Polar Bears International House Opens in Churchill Thanks to Qualico and Donor's Support
Churchill, MB – The Polar Bears International House officially opened on November 3, 2019, thanks to the generous support of Qualico and other donors.
The facility is a cutting-edge interpretive centre located in Churchill, Manitoba that will help educate visitors about polar bears and the Arctic sea ice the animals depend on.
Qualico pledged $100,000 between 2018 and 2019. With the support of donors like Qualico, the building was pre-constructed in Winnipeg and shipped to Churchill (despite challenges posed by lack of train access), where it now stands along the town’s main street.
Polar Bears International (PBI), a non-profit dedicated to conserving polar bears and their sea ice home, created the centre with the help of Blouin-Orzes, a Montreal-based architecture firm. Using energy-efficient construction to withstand Churchill’s Arctic weather, the entire building has R56 wall insulation and R60 roof insulation, which will help reduce the expensive costs of heating. As well, the building is on tele-posts to deal with any issues caused by the melting permafrost. The building provides an important demonstration of how to build better in areas with severe weather.
The main floor of the building is an interpretive centre that is open to the public and has been set up for presentations about polar bears and the environment. The second floor will house visiting scientists and researchers, and has a general meeting area for working and conversing.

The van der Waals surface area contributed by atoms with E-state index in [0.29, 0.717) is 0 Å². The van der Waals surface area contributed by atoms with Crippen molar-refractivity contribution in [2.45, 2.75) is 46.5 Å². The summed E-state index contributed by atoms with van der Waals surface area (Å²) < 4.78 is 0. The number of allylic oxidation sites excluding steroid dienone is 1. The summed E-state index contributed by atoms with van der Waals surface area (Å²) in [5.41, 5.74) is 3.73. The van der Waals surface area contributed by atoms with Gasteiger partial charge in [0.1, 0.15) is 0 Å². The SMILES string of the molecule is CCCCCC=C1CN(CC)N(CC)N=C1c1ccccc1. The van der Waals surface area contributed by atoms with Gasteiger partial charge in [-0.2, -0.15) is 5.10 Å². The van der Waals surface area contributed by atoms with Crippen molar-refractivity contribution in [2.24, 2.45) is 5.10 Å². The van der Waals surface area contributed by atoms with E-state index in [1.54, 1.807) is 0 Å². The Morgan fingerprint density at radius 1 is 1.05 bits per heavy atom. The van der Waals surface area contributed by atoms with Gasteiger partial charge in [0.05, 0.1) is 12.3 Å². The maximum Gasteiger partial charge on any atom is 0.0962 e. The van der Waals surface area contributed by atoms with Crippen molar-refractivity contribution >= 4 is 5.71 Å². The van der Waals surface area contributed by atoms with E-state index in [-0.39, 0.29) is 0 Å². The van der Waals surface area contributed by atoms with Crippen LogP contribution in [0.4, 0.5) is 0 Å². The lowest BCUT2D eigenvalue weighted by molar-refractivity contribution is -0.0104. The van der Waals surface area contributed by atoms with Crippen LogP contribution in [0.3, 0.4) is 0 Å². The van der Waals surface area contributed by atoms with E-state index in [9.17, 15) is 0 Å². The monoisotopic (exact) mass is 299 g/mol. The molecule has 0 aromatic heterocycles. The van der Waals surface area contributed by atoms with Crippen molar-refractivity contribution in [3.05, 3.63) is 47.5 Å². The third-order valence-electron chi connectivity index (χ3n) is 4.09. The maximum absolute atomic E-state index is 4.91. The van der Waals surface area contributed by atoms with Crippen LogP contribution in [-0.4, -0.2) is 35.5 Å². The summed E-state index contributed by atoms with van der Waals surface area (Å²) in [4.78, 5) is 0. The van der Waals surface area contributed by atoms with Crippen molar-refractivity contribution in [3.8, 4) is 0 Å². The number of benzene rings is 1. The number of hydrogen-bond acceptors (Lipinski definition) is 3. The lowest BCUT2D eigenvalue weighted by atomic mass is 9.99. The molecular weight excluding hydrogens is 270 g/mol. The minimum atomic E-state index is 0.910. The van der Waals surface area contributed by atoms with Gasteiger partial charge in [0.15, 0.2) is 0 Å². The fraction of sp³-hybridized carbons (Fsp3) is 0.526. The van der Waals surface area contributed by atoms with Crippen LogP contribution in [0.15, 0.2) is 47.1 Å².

In its first several weeks of being open, the centre had already welcomed more than 1,500 people from the region and beyond, including PBI ambassador and model/actress Kate Upton.
The centre will serve as an important resource for citizens and researchers alike who are interested in learning more about polar bear and sea ice conservation.
A look inside the Polar Bear International House's Learning Centre
It’s now well known that the warming effects of climate change are adversely affecting sea ice in the Arctic.
In particular, the oldest and thickest sea ice has been declining (95 per cent has been lost already), which is problematic, as it’s necessary to help keep the Arctic temperatures cold enough, even in summer. Younger, thinner sea ice tends to ebb and flow with the seasons, and doesn’t offer the permanence of older sea ice.
Since polar bears’ life cycles are almost completely dependent on sea ice, this has put them in a precarious situation. The loss of sea ice forces polar bears to swim farther to find their main prey (seals), or spend more time ashore, where food is very scarce. Increased contact between humans and polar bears on land has been a result.
The lack of sea ice can also create a ripple effect, putting the entire Arctic ecosystem at risk, including algae, Arctic cod, seals, walruses, and other creatures.
The new Polar Bear International House will be an important hub for research and conservation work dedicated to preserving this fragile ecosystem, and ensuring that polar bears are around for generations to come.
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